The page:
Detroit — Open platform 3D printing can provide manufacturers with more material options and increased control over the process while maintaining part quality and performance, according to resin distributor M. Holland Co.'s Haleyanne Freedman.
Freedman, a self-proclaimed "3D printing nerd," discussed some of the most common misconceptions surrounding open platform 3D printing during a session at the Rapid + TCT trade show, held May 20-23.
Closed platform 3D printing, where the equipment, software and materials are supplied solely by the machinery maker, has been the standard until a few years ago when key patents expired that previously doused competition in the 3D printing market, she said.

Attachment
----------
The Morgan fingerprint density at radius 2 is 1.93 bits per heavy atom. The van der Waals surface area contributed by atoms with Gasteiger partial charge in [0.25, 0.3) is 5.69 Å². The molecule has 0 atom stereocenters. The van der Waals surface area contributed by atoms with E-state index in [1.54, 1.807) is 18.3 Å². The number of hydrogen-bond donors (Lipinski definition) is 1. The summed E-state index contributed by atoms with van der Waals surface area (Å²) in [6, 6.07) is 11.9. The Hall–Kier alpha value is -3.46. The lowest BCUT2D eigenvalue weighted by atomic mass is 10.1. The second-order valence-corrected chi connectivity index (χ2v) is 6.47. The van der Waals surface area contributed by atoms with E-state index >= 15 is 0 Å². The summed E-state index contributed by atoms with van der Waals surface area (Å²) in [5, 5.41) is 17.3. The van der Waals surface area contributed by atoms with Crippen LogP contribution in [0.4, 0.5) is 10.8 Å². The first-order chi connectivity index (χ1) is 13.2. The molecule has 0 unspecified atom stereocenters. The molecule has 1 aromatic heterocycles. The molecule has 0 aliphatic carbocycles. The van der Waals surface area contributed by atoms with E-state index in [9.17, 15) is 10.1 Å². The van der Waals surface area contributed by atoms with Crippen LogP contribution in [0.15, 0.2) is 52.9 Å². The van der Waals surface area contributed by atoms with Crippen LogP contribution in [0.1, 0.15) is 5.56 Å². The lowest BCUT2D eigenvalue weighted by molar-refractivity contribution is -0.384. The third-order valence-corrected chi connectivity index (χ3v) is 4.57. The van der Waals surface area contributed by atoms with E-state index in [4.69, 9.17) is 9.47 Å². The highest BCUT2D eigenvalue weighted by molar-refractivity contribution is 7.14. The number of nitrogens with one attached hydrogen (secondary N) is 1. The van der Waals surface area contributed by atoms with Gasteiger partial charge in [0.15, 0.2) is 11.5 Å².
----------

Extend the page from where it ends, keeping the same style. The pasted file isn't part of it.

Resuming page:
"If there's just one or two single platforms that exist for 3D printing and you're a materials company, that's a very small niche for you to dedicate [research and development] resources to create materials for the platform," said Freedman, who is M. Holland's global 3D printing engineering specialist.
Now, however, materials companies are starting to tap into the 3D printing market with "interesting and advanced" materials — many of which aren't available on closed platforms, she explained.
"When you want to utilize these incredible materials that are being developed right now, you have to have access to machinery that can process those materials," Freedman said.
With closed platform 3D printing, she added, there is no other manufacturing process where you have zero choice but to buy the materials made directly by the equipment manufacturer.
"Arburg doesn't sell plastic," she said of the German machinery maker. "And that's because they want you to use whatever you want to use for the application."